frankdenneman Frank Denneman is the Machine Learning Chief Technologist at VMware. He is an author of the vSphere host and clustering deep dive series, as well as podcast host for the Unexplored Territory podcast. You can follow him on Twitter @frankdenneman

Help Us Make vMotion Even Better

The vMotion product team is looking for input on how to improve vMotion.  vMotion has proven to be a paradigm shift of datacenter management....
21 sec read

Free vSphere 6.5 Host Resources Deep Dive E-Book

In June of this year, Niels and I published the vSphere 6.5 Host Resources Deep Dive, and the community was buzzing. Twitter exploded, and...
37 sec read

Get your Free Book at VMworld

At VMworld, the presenters of the following sessions will be giving away free copies of the Host Deep Dive book to the audience. Saturday...
1 min read

36 Replies to “vSphere 5.1 vMotion Deep Dive”

  1. Hi Frank,
    “vSphere 5.1 Enhanced vMotion” (Cross-Host Storage vMotion) with Essentials Plus doesn’t work !
    I’ve downloaded and tested 5.1 in my test environment.
    I’ve applied an Essentials Plus license and try to move a VM between the hosts (with Web Client, without shared storage) .
    But unfortunately this doesn’t work (as advertised). You can only choose “Change Host”, all other options are greyed out (“Storage vMotion is not licensed ..” ….)
    If even this doesn’t work, i don’t need to test Essentials Plus + shared storage + enhanced vmotion ..

  2. Thanks for reply.
    As a VMware Customer I would expect that VMware tested this “exotic” scenario …
    But maybe I expected too much …

  3. Do CPU family limitations still exist for the enhanced vMotion in vSphere 5.1?
    For example, can I vMotion a VM running on local storage between these two hosts:
    Source: 5.1 host with an Intel 5500 series chip (Nehalem)
    Destination: 5.1 host with an Intel E5-2600 series chip (Sandy Bridge)
    In a cluster we’d have to enable EVC mode at the Nehalem level for this to work.
    How is this handled between 2 stand-alone hosts with just local storage on each in vSphere 5.1?

  4. Hello.
    I am running in the same issue regarind Essentials Plus!
    As far as I understood the vMotion of storage over network will also work in my license…Is this true or not??
    At the moment this feature is greyed out in my webclient …

  5. Just to be clear, should this be possible with the essentials plus license or not? (It certainly doesn’t seem to be possible at present.)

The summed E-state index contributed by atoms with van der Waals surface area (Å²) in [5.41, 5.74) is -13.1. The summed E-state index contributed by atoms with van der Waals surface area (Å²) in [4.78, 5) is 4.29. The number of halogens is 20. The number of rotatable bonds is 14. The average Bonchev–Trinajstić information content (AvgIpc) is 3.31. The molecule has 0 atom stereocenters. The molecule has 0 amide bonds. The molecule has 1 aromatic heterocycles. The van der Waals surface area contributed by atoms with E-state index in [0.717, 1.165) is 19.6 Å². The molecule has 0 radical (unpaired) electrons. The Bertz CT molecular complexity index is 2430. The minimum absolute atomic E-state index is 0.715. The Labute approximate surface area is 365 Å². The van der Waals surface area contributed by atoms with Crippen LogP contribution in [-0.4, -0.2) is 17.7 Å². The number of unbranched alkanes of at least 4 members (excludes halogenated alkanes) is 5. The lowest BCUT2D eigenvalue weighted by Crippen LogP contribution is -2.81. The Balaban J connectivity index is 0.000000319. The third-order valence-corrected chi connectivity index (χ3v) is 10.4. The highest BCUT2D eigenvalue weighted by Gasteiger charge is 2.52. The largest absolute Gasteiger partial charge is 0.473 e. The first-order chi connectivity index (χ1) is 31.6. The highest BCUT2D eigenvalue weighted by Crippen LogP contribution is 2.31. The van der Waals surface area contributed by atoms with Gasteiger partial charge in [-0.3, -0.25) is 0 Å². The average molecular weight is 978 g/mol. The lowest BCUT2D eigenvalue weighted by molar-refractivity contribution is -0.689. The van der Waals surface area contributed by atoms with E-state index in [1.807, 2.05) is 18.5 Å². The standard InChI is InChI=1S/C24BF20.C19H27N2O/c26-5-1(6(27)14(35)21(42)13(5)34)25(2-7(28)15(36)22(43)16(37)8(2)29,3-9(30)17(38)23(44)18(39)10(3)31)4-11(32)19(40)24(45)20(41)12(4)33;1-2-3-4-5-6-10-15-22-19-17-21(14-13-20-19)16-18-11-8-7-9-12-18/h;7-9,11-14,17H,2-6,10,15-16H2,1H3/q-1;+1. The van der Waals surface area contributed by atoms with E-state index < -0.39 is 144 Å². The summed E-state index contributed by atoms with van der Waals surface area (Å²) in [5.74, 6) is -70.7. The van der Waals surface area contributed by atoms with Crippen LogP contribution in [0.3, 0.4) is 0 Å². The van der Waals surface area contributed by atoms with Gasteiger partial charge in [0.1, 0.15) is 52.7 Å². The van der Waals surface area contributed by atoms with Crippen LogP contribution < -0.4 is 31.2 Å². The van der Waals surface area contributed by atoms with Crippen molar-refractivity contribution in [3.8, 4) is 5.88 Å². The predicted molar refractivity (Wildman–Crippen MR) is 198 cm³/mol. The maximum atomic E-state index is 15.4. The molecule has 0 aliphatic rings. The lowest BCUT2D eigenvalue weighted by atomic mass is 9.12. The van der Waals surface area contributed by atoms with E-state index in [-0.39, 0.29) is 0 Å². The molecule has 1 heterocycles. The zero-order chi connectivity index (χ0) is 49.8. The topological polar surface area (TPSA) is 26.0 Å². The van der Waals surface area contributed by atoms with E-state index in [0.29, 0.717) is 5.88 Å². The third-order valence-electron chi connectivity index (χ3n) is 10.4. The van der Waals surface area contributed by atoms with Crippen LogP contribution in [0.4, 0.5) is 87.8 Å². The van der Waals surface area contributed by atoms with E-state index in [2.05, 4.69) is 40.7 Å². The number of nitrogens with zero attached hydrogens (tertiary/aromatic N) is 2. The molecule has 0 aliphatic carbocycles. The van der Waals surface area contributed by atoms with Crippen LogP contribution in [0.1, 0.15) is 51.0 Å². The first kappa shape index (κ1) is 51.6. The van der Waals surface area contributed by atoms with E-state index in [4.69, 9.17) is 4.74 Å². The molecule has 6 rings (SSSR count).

6. Maybe I am missing the point here, but if Enhanced vMotion allows a client to negate the need for a shared datastore – does this then apply to HA features – as if one of the hosts that is suddenly fallen over (ie: loss of power) is then unavailable for access to the local data disks how exactly would a vMotion (via HA) exercise be possible ?
    It’s just that vMotion is not necessarily a feature that a SMB would be dying to have as they generally have a far more relaxed change request cycle and as such can probably handle having a VM be shut down and then migrated as has been possible since earlier versions (maybe not Storage vMotion – but copying data from one data store to another via the vCenter host has always been available – may be slow/timely but once again refers to the fact that a SMB can probably handle this sort of downtime).
    So with the fact that VSA is now also available with almost all of the versions (Essentials Plus has a “Essentials variant”) – would it not be preferred to rather use VSA which (as far as I am aware) supports all of the HA features as well ?

  7. Frank,
    In vCloud, using an Allocation Pool OVDC attached to a PVDC backed by multiple root clusters, it seems we have the ability to manually transfer VM’s between those clusters? I’m assuming that because the root clusters don’t share the same datastores (FC), it’s leveraging the L2 network to v/svmotion, Can you confirm this is the case across vSphere5.1 root clusters in vCloud? My other question is, if this works for Allocated Pools, why doesn’t this work for Reserved Pool when all that’s being done automatically by vCloud is initial vApp placement?

  8. Hi,
    Update from my SR (#12220089109):
    VMware has acknowledged that this is a bug and it will be fixed in a Express Patch (coming soon).

  9. Hi Frank,
    Thanks for the article, looking forward to read more in your book, however I have a question for which I could not find anything in the documentation and which needs a quick response (I could not test this in our testlab, due to a HW upgrade we are performing):